All right, Photo Basics, so this for anyone who just wants some basics on how Canon D-SLRs work. A lot of you already know this stuff, feel free to jump forward to the camera control section, but if you just a little bit of review section, we're just going to spend five minutes here. All right, this is a D-SLR, Digital Single Lens Reflex camera. Single lens is pretty obvious; we've got one high-quality lens on the camera. Inside the lens is an aperture unit that can open and close so that you can adjust the amount of light coming in the camera, so f/1.4 lets in a lot of light, f/22 lets in very little light, so one reason to have this is just simply to control the amount of light coming in the camera. The other reason is that it controls the depth of field, or how much is in focus, so 1.4 will give us very shallow depth of field, leaving the background and foreground potentially out of focus. As we stop the aperture down, we get a little bit more depth of field, and every aperture that...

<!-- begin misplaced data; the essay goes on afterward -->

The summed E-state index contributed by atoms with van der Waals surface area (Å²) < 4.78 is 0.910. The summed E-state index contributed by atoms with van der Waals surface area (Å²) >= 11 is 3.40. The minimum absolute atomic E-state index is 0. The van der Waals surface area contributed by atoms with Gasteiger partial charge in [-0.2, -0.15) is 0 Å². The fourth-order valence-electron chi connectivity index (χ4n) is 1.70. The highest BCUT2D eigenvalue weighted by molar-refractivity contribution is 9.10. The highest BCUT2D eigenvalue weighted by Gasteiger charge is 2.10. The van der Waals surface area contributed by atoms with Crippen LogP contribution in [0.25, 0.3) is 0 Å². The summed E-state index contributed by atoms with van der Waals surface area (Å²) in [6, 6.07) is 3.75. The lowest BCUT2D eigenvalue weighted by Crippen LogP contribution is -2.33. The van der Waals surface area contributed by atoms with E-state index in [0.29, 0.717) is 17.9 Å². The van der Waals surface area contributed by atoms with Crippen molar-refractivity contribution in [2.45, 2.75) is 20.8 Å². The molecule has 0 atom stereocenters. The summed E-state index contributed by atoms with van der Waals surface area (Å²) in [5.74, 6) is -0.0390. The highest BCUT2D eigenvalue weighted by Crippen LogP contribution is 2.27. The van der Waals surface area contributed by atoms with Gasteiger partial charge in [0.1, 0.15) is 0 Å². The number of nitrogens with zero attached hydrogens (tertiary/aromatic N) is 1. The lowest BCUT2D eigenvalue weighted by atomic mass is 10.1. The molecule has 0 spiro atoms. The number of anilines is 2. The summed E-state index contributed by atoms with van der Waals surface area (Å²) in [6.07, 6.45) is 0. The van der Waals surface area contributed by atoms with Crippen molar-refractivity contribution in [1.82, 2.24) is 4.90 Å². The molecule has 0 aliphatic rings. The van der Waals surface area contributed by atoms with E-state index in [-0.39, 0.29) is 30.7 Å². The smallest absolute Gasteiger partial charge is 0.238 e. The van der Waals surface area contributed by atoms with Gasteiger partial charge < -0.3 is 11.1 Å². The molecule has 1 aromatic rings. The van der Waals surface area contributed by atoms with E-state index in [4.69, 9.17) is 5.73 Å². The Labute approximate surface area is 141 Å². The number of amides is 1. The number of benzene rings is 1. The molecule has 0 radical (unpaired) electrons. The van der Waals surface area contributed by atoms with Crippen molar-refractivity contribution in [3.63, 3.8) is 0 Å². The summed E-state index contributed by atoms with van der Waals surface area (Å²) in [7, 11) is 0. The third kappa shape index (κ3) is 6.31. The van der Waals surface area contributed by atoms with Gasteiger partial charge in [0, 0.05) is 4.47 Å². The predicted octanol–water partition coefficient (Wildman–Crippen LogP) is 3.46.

we stop down to that higher number, we're getting more and more depth of field until we max out, on this theoretical lens at f/22, that'll vary from lens to lens, so that we can get great depth of field here, so this is one of the great controls that we have in photography over deciding what type of photograph we want to take. Next up, light continues through the lens into the camera where we get to the mirror, that's the reflex portion of single lens reflex, bounces up to a focusing screen and out the viewfinder so that you can see what's going on. When it's time to shoot a photo, you press down on the shutter release and that mirror needs to get up and out of the way so that light can get back to the image sensor, but before it gets to the image sensor, it needs to get past the shutter unit, and there is a first curtain and a second curtain. First curtain is blocking the image sensor, and it will slide away with its four doors, you'll be able to see it here sliding away, that is your exposure, and then the second curtain will come in and close it off, and that way each pixel is exposed for exactly the same amount of time. Now the shutter speeds in the shutter allow us to control how much light gets into the sensor, and we're also going to be using it for stopping motion as we'll see later on in the class, and so we'll be using the aperture and the shutter speed for controlling the amount of light coming in the camera. One of the most important aspects on a digital camera is the sensor and specifically the size of the sensor, and there's a lot of different size sensors available in the different cameras available today. The 6D Mark II uses the largest of the common sensors out there; yes, there are some that are bigger, but of the common ones it's the largest size, and this is based on 35-millimeter film, which is a very popular standard for many, many years, and it uses the same size sensor so you could use lenses back from the film era of Canon cameras. This is said to have a crop factor of 1. because it is the same as 35-millimeter film, and there are a variety of other cameras that have smaller size sensors. Many of the Canon cameras have a 1.6 crop factor on them, those are a lot of the lesser expensive cameras, and so this camera is using the full-frame sensor. If you are interested more about different aspects of photography, you may want to take a look at my class, "The Fundamentals of Photography." This is a very in-depth class that explores all different aspects of photography, and it's a good base for anyone who's going and wanting to learn more about photography and going in many different directions on it, so that's a good accompanying class that does not have duplicate information that is in this class, so you may want to check that one out if you just want a good general photography class that goes in depth on a lot of topics.